why does it seem that pro-roasts last longer than home? - Page 5

Discuss roast levels and profiles for espresso, equipment for roasting coffee.
LeoZ (original poster)

#41: Post by LeoZ (original poster) »

IMAWriter wrote:You're comparing a can of Lavazza to a good home roast?///ugh... :lol:
Forgive me here, but you must not drink much coffee to have 2 week old home roast sitting around
:roll: ...admittedly, we drink a bunch of coffee around here, but I roast a full # in my Behmor (yield after roasting about 13.6 oz)...
It's gone in 7 days , max...and that's with a 24 hour rest. For non espresso brewed coffee, 2 weeks, if kept air tight in a 1 way valved bag should be no problem, though. On rare occasion, I've had both Pro roasted and home roasted versions of the same varietal, and after 10 days noticed no appreiciable difference in degradation.
Most espresso's lose much of their ability to produce mountains of crema after 10 days, but (at least to me) often have more complex flavors. Just goes to show how we all taste things differently!
wow, unnecessarily harsh. i used lavazza as an extreme example. though, it and illy, for starting out as 'old' coffees, maintain their taste for a while. home roasted coffee, roasted dark for espresso, in my experience, degrades faster and continues to degrade. ive experimented and tucked home roasted coffee away for a couple months. it smells like coal, pours like water, and tastes like shill..

i drink too much coffee in my opinion. 1-3espressos/day. unfortunately, life doesn't allow me to sit at home all day thinking about my next brew. sometimes i have to travel, and come home to beans that weren't consumed prior to my leaving. Isn't that something, they didn't just open my cabinet and walk out while i was gone?! I'm also the primary one drinking coffee in my house. my wife prefers tea.

lighter roasts do last longer, ive seen similar results from C+ to FC roasts.

good thing computers have spell and grammar check. unless your espresso is that possessive it owns you. :p :roll:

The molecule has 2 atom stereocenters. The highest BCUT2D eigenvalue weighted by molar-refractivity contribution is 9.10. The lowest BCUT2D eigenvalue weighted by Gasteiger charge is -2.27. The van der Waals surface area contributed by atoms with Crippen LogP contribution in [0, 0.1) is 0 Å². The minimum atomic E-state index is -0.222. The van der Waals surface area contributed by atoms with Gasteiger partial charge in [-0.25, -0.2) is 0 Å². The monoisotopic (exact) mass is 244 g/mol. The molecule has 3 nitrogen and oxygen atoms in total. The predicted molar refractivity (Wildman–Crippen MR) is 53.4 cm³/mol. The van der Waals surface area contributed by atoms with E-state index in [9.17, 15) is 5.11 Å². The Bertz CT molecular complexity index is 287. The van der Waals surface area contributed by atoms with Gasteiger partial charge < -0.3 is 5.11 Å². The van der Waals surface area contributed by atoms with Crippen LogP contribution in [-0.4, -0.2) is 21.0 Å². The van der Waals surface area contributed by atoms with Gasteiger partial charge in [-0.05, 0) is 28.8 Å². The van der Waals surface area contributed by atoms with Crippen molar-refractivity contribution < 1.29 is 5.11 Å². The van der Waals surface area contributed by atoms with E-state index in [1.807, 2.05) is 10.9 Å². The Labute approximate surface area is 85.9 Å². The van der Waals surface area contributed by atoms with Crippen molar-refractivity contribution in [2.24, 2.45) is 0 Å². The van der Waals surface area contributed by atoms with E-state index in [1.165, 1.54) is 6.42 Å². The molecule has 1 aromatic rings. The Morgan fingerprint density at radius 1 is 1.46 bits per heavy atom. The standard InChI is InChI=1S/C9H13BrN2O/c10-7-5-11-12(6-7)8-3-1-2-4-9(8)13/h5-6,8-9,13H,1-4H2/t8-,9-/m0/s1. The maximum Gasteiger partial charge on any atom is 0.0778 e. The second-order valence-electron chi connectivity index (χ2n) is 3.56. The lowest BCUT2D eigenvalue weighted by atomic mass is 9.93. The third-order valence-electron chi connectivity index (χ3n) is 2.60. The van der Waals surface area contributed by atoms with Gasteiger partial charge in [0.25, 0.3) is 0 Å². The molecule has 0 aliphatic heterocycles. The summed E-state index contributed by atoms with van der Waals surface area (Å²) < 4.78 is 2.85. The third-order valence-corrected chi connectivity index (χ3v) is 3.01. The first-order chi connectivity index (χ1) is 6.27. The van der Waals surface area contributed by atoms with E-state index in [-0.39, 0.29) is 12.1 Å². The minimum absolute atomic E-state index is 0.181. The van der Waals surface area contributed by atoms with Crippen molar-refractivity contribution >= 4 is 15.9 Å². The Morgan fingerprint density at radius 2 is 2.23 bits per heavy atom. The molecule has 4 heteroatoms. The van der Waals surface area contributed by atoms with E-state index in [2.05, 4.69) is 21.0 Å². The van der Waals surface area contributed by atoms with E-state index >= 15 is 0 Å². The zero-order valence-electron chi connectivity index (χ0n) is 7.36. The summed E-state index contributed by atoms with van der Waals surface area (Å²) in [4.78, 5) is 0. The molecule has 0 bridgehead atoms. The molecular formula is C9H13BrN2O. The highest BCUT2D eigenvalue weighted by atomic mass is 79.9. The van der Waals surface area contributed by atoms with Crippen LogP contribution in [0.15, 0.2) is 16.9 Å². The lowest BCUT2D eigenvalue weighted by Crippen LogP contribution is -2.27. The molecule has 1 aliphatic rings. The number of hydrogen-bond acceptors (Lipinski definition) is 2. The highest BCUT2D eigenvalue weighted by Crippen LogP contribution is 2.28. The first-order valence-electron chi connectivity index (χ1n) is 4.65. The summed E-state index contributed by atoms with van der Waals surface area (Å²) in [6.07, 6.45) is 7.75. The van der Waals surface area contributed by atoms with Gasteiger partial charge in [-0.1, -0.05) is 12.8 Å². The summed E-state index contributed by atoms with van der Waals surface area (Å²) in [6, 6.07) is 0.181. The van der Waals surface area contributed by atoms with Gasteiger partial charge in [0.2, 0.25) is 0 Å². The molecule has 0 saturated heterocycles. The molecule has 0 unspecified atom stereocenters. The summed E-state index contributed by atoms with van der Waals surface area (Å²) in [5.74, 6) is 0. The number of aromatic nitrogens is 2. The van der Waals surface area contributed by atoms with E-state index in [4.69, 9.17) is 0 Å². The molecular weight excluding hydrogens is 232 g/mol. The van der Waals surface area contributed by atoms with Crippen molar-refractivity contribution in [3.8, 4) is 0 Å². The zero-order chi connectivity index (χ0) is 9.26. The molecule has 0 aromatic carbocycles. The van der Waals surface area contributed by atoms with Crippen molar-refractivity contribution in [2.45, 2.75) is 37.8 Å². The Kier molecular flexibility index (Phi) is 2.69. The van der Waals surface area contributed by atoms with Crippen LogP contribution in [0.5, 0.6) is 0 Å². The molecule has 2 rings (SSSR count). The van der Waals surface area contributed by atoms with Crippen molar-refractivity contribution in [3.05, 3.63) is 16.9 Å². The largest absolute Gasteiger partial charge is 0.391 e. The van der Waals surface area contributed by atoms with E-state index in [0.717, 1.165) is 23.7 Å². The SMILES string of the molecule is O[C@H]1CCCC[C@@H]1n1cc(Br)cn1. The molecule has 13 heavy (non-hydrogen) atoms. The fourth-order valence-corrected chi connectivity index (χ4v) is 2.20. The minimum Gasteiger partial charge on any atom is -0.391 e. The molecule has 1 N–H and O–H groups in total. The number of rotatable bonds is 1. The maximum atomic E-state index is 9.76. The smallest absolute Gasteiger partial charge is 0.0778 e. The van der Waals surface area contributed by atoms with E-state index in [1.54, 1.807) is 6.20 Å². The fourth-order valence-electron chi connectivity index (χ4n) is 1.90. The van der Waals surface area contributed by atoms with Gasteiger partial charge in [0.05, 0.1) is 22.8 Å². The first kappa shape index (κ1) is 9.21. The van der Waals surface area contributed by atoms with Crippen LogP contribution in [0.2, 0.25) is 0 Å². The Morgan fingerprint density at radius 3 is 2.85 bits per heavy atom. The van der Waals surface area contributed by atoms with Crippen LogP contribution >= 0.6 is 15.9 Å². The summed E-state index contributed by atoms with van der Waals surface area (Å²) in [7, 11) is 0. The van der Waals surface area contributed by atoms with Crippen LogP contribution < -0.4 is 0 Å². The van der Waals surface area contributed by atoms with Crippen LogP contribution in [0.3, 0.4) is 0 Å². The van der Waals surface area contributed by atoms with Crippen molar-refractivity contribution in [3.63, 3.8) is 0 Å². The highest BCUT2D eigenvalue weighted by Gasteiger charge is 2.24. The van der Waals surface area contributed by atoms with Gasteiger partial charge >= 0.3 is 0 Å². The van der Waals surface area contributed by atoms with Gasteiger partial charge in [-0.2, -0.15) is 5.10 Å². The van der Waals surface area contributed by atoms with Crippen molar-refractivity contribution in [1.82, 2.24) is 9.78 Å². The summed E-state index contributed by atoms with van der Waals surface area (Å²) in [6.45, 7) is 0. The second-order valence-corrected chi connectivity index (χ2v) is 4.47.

Andy, I have tried your cooling method, but cant cool that fast, even in the dead of winter. I use a colander and force air over the beans. During the winter, they cool in a few minutes; during the summer, several at a minimum. I do have a hottop on its way to me, though, so we will see how it changes things.

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cannonfodder
Team HB

#42: Post by cannonfodder »

I use to use a colander and my air compressor with the regulator turned way down. I blew the air up from underneath to blow out the chaff and cool the beans. I would toss the beans around in the colander while blowing air up through (think skillet on your cook top, a flipping action to toss the beans around in the colander).
Dave Stephens

LeoZ (original poster)

#43: Post by LeoZ (original poster) replying to cannonfodder »

i do the same with my colander and a fan. with some of the larger SC/TO roasts, it takes a while. we will see how the smaller sized batch from the hottop change cooling times. :)

McCann

#44: Post by McCann »

It was mentioned by Lynn G earlier in this thread that Bodum sells one-way valve jars for storing coffee. The jars listed in the link she provided don't mention anything about one-way valves. Can anybody confirm if these jars do have such a feature? I'm just getting into home roasting and I'd like to find the ideal way to store my beans after roasting.

- Mark

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farmroast

#45: Post by farmroast »

As a kid we used to heat up glass marbles(a game kids played last century :? ) and then drop them in cool water which would cause them to create many cracks. I believe coffee beans do the same if blasted with cool air too quickly. I now more gently cool til bean temp drops below 300*. If I want to buy some time before using I will then put the beans immediately in a valve bag and after 6-12 hours squeeze out the air and co2 that's in the bag. The beans in the bag will continue to give off co2 and will better preserve them until the bag is opened and oxygen gets back in. I also try to avoid scorching, tipping and divots by keeping roasting temps below 500f.
farm
LMWDP #167 "with coffee we create with wine we celebrate"